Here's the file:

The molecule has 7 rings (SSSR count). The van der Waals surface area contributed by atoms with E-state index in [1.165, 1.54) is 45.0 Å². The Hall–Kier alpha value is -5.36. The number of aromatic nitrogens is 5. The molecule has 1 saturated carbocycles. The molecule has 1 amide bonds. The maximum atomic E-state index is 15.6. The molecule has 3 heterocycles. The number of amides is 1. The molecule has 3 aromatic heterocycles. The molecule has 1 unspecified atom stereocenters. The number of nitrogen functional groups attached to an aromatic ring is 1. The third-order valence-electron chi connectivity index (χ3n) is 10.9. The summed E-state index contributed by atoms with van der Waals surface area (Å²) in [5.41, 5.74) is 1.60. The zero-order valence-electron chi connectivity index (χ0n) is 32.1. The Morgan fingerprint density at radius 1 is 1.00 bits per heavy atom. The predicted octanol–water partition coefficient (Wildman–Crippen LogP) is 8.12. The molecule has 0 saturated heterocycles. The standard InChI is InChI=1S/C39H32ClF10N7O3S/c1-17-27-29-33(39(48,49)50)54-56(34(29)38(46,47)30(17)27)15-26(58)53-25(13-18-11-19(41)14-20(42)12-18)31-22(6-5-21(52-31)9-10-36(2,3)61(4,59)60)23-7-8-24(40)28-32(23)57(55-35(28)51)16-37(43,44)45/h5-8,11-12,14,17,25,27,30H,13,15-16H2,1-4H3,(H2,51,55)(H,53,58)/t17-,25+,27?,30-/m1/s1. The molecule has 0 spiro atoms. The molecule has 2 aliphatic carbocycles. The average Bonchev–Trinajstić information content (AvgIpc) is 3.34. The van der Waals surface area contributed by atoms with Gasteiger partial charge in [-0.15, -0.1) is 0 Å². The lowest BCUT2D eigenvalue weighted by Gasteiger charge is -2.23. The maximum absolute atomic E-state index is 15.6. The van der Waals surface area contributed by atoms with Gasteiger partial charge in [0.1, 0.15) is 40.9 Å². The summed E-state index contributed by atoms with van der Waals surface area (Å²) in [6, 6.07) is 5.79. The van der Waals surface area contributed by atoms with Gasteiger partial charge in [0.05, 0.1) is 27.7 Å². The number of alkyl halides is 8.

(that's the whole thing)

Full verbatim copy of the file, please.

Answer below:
The molecule has 7 rings (SSSR count). The van der Waals surface area contributed by atoms with E-state index in [1.165, 1.54) is 45.0 Å². The Hall–Kier alpha value is -5.36. The number of aromatic nitrogens is 5. The molecule has 1 saturated carbocycles. The molecule has 1 amide bonds. The maximum atomic E-state index is 15.6. The molecule has 3 heterocycles. The number of amides is 1. The molecule has 3 aromatic heterocycles. The molecule has 1 unspecified atom stereocenters. The number of nitrogen functional groups attached to an aromatic ring is 1. The third-order valence-electron chi connectivity index (χ3n) is 10.9. The summed E-state index contributed by atoms with van der Waals surface area (Å²) in [5.41, 5.74) is 1.60. The zero-order valence-electron chi connectivity index (χ0n) is 32.1. The Morgan fingerprint density at radius 1 is 1.00 bits per heavy atom. The predicted octanol–water partition coefficient (Wildman–Crippen LogP) is 8.12. The molecule has 0 saturated heterocycles. The standard InChI is InChI=1S/C39H32ClF10N7O3S/c1-17-27-29-33(39(48,49)50)54-56(34(29)38(46,47)30(17)27)15-26(58)53-25(13-18-11-19(41)14-20(42)12-18)31-22(6-5-21(52-31)9-10-36(2,3)61(4,59)60)23-7-8-24(40)28-32(23)57(55-35(28)51)16-37(43,44)45/h5-8,11-12,14,17,25,27,30H,13,15-16H2,1-4H3,(H2,51,55)(H,53,58)/t17-,25+,27?,30-/m1/s1. The molecule has 0 spiro atoms. The molecule has 2 aliphatic carbocycles. The average Bonchev–Trinajstić information content (AvgIpc) is 3.34. The van der Waals surface area contributed by atoms with Gasteiger partial charge in [-0.15, -0.1) is 0 Å². The lowest BCUT2D eigenvalue weighted by Gasteiger charge is -2.23. The maximum absolute atomic E-state index is 15.6. The van der Waals surface area contributed by atoms with Gasteiger partial charge in [0.1, 0.15) is 40.9 Å². The summed E-state index contributed by atoms with van der Waals surface area (Å²) in [6, 6.07) is 5.79. The van der Waals surface area contributed by atoms with Gasteiger partial charge in [0.05, 0.1) is 27.7 Å². The number of alkyl halides is 8.